The government with formally withdraw the bill.
Chief Administrator Carrie Lam eventually withdrew the bill, but protestors expanded their demands to include her resignation, the freeing of arrested protesters, and what many here call freedom: the ability to vote directly for their legislators, without Beijing's interference. Others describe freedom more broadly and have deeper grievances. Pollsters say the number of Hong Kong residents identifying as Chinese is at its lowest level, ever.
When you guys think of your identity, do you identify yourselves as both Chinese and from Hong Kong? Or just Hong Kong?
Just Hong Kong. Just Hong kong
If we give up we're just telling to China that Hong Kong people is just like the same in the mainland China. So we are not going to let this happen. Hong Kong is not China.
For centuries Hong Kong was part of China. But in the 1800s, foreign powers attacked. And the British forced China to lease the city as part of what the Chiense government calls the Century of Humiliation. In 1997, the British handed the city over. And under a deal known as One Country Two Systems, Communist China promised Hong Kong could keep its British-written laws and independent judiciary, but had to turn over its defense and foreign policy. Beijing's defenders say China has lived up to its promises, and protesters' talk of revolution is misguided.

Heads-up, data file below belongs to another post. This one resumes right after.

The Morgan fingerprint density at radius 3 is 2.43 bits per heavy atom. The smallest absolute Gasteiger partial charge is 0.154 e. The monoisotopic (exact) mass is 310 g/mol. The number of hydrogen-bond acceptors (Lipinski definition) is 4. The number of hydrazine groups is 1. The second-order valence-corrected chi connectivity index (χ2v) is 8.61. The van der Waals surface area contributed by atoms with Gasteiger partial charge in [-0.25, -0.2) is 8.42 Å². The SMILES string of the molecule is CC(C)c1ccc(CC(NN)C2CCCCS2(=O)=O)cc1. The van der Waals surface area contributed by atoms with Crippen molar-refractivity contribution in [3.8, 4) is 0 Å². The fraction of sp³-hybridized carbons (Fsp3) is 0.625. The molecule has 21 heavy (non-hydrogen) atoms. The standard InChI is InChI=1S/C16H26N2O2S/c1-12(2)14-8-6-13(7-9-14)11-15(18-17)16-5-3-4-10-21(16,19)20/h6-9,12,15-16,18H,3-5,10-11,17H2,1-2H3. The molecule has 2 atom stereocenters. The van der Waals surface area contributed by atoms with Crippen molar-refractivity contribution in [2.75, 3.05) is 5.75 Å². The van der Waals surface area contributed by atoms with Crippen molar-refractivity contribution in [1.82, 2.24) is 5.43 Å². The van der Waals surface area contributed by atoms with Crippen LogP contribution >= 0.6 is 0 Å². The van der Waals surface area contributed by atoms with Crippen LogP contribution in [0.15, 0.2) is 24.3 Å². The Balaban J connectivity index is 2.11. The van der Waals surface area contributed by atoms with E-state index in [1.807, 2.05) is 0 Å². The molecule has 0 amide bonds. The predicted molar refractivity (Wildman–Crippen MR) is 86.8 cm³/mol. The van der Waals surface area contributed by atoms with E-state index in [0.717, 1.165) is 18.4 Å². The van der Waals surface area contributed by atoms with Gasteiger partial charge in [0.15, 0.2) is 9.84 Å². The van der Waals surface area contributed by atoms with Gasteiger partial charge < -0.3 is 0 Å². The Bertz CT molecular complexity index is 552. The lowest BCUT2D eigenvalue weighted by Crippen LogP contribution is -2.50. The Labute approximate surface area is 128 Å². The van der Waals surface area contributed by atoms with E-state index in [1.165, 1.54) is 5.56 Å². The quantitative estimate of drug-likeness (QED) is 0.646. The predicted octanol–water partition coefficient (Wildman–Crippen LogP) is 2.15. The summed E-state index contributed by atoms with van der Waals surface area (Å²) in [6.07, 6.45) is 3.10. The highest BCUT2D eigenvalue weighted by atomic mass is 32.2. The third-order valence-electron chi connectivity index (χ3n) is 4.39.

I think they're over worried, you know. In Hong Kong the rule of law, the well-entrenched common law system, underlines our freedoms and rights. That's why they can have protest every day.
Regina Ip is a member of the cabinet that runs the Hong Kong government. She says One Country Two Systems, is doing just fine.
After more than 180 years of Hong Kong as a city, we have a very strong and unique culture. There's nothing wrong with a big country having different regional cultures. It's the same in the U.S. You know Californians are very different from the from those who are from Iowa or the Texans, you know?